Promise to end AIDS by 2030: Are we on track?
, CNS (Citizen News Service)
(CNS): Governments of over 190 nations, including India, have promised to end AIDS by 2030 by adopting the UN
Sustainable Development Goals (SDGs). But the current data, trends and experiences of HIV experts pose serious concerns
on if we are on track to end AIDS by 2030.
"Since India diagnosed its first case in 1986, we have enough piled up scientific evidence to know what are the proven
approaches for preventing HIV transmission and caring for people living with HIV (PLHIV), so that they can live normal
lives. But is this a reality on the ground? There is no excuse for inaction lest we may fail to meet promises of ending
AIDS" said Dr Ishwar Gilada, President of the AIDS Society of India (ASI) and President of 10th National Conference of ASI (ASICON 2017) which will
open in Hyderabad on 6th October 2017 on the theme of: Action, Science and Innovation for ending AIDS.
Promise of 90:90:90: Real or mirage?
The National Health Policy 2017 of Indian government promises to “achieve the global target of 90:90:90, for HIV/AIDS by
2020, that is, 90% of all people living with HIV will know their HIV status, 90% of all people diagnosed with HIV
infection will receive sustained antiretroviral therapy (ART) and 90% of all people receiving antiretroviral therapy
will have viral suppression” (Source: 220.127.116.11. of National Health Policy 2017 of Government of India
). These NHP-2017 goals are in line with UNAIDS commitments too. Despite progress there is a long way ahead of us, if we
are to meet these goals.
"We need unprecedented action to meet NHP-2017 goals. As of 2016, 67% of PLHIV (2.1 million/ 21 lakhs) know their
status; 1.4 million (14 lakhs) are diagnosed with HIV and 902,868 PLHIV were on life-saving ART (source: WHO SEARO
). Not only have we not yet reached out to 33% of PLHIV in the country, but also less than 50% of PLHIV are on ART,
despite WHO and NACO guidelines to ‘test and treat all’. Less than 65% of PLHIV who know their status, are receiving
ART. We cannot become complacent in our efforts, because failing to reach out to each of the estimated PLHIV and putting
them on ART threatens to reverse the progress made in fighting AIDS” said Dr Gilada, who was among the first few doctors
in India who came forward for HIV management when the first case got diagnosed in the country.
Scientific evidence has shown that if every PLHIV is on ART, with viral load suppression, the risk of HIV transmission
is negligible, and the person can lead a normal healthy life. But in India, with very limited capacity to do viral load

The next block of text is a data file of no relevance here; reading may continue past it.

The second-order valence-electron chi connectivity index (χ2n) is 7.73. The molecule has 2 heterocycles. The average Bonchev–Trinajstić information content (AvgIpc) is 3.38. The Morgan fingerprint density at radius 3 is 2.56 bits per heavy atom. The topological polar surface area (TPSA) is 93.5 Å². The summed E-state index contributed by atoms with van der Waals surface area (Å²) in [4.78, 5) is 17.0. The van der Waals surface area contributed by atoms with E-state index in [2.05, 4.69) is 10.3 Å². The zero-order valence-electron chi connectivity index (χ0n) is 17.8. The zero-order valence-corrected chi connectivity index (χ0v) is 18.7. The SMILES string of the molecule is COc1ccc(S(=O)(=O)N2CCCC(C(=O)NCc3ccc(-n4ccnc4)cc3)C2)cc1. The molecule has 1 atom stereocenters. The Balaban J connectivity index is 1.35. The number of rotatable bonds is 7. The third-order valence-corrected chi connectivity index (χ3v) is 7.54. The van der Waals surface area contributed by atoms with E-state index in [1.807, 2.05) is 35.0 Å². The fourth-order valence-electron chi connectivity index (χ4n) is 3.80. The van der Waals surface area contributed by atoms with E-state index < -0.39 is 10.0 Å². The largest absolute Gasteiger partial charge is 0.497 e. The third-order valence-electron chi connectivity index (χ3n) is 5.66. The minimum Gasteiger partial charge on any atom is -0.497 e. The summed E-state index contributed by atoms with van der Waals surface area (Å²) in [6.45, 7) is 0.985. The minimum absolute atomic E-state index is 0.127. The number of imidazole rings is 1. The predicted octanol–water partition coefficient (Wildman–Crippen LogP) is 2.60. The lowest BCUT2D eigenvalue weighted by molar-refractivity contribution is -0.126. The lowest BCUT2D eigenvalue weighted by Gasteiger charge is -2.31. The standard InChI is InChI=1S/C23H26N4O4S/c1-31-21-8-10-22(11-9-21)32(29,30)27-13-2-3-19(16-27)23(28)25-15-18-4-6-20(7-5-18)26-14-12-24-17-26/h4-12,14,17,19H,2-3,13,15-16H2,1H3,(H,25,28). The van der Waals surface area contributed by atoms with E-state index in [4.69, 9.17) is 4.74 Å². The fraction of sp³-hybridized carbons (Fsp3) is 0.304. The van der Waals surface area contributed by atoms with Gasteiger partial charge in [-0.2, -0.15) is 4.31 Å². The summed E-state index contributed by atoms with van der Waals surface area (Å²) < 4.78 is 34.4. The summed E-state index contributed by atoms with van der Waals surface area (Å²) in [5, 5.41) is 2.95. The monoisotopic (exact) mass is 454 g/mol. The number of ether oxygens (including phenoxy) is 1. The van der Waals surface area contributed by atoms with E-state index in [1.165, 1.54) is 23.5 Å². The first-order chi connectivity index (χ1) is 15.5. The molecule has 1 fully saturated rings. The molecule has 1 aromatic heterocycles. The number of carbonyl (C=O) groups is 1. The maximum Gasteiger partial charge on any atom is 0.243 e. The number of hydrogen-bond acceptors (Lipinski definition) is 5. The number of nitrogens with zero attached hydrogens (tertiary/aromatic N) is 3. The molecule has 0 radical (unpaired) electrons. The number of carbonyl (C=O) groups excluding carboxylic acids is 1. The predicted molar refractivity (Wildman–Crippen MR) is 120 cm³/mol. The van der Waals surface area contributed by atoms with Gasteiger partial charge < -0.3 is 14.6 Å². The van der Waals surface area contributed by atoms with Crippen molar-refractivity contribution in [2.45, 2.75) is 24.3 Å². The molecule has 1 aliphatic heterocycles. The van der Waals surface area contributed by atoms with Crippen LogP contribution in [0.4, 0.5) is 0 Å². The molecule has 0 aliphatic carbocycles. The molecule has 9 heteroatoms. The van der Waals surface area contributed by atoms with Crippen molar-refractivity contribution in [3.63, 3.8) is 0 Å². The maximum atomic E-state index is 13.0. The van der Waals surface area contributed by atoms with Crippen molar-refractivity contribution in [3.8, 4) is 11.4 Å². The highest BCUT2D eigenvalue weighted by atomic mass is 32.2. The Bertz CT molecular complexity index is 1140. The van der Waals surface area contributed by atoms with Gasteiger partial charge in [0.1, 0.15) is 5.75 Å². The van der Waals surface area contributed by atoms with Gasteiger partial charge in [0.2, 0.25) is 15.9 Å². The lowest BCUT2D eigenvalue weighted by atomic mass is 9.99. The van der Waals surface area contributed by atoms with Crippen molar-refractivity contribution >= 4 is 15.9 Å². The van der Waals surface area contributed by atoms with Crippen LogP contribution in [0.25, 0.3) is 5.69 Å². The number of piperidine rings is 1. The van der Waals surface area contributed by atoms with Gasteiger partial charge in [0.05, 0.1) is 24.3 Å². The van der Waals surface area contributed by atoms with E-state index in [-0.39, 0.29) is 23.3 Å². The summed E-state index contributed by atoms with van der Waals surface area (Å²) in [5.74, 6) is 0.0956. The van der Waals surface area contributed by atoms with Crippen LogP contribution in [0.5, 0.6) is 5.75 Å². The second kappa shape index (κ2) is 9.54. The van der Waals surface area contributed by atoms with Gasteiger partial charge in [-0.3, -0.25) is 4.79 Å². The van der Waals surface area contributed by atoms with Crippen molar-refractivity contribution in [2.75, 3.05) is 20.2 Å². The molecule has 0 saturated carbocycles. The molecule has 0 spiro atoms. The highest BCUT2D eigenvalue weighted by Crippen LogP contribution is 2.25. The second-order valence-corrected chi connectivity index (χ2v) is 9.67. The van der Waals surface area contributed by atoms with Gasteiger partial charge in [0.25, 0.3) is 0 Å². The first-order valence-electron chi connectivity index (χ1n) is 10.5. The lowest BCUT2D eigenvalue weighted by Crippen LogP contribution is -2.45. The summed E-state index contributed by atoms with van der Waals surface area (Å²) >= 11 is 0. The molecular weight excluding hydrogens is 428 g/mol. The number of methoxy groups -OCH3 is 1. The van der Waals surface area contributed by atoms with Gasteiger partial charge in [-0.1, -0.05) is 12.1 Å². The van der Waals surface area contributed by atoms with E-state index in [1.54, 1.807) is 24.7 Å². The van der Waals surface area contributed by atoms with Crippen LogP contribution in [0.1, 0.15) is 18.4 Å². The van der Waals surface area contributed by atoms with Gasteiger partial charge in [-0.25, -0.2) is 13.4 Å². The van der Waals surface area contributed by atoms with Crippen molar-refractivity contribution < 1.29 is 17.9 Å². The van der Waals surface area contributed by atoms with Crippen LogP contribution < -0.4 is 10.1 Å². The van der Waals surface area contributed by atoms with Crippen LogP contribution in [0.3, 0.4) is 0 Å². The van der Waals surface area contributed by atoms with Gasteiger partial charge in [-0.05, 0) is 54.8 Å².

testing, it is not known how many of the documented 9,02,868 people on ART are virally suppressed. Viral load monitoring
of every PLHIV on ART is necessary, emphasizes ASICON 2017 experts, else how would India meet the goal of achieving
viral load suppression for 90% of those PLHIV who are receiving ART by 2020?
Dr Naval Chandra, Co-Chair, ASICON 2017 and Professor in Medicine, Nizam Institute of Medical Sciences, Hyderabad said: "In other states
of India number of new HIV infections might have come down, but in Andhra Pradesh and Telangana combined, in last 1-2
years we are seeing a sudden increase in new HIV infection."
Dr Franco Buonaguro, National Cancer Institute, Italy, said that viral hepatitis co-infection in PLHIV is now recognized as a major public
health problem resulting in increased morbidity and mortality among PLHIV including those on ART. Nonetheless all PLHIV
should be tested for HCV.
Professor Sharon R Lewin, Plenary Speaker, ASICON 2017 and Director, Doherty Institute for Infection and Immunity University of Melbourne,
Australia, who is also a member of the Governing Council of the International AIDS Society representing the Asia Pacific
region, said: "In Asia Pacific, about 5 million people are living with HIV and about 40% of them are receiving treatment
[antiretroviral therapy]." She added that "in Australia we have reached the goal of 90:90:90 but we have not changed the
numbers of new HIV infection." She put the spotlight on challenges in HIV prevention and new ways we need to explore to
effectively prevent transmission of HIV.
"In India today, almost 80-90% of PLHIV on ART are being managed, not treated, at some 530 ART centres of NACO, and the
remaining PLHIV access private healthcare. Retaining PLHIV on ART at public sector ART centres is extremely crucial for
managing HIV in India, as they cater to the majority of PLHIV. Clinical studies tell us about efficacy of drugs in a
controlled environment, but long-term effectiveness studies are important to corroborate clinical studies’ findings”
added Dr Ishwar Gilada.
India had an estimated 86,000 new HIV infections in 2015. Children less than 15 years accounted for 12% (10,400) of
total new infections while the remaining (75900) new infections were among adults (over 15 years). The goal to eliminate
parent to child transmission of HIV by 2020 also mandates accelerated roll-out of evidence-based measures in India.
Countries like Cuba, Thailand among others have already eliminated parent to child transmission of HIV.
Academic partners of ASI include Government of India's National AIDS Control Organisation (NACO), Indian Council of
Medical Research (ICMR), Medical Council of India, UNAIDS, Association of Physicians of India, Forum of Parliamentarians
on HIV & AIDS, People’s Health Organisation (PHO), CAPRISA South Africa, among others. Over 500 HIV medical experts of various
clinical and scientific disciplines from across the country, and other nations including USA and Australia, are taking
part in ASICON 2017.
, CNS (Citizen News Service)
(Shobha Shukla is the Managing Editor of CNS (Citizen News Service) and has written extensively on health and gender
justice issues since decades. Follow her on twitter @Shobha1Shukla, website: www.citizen-news.org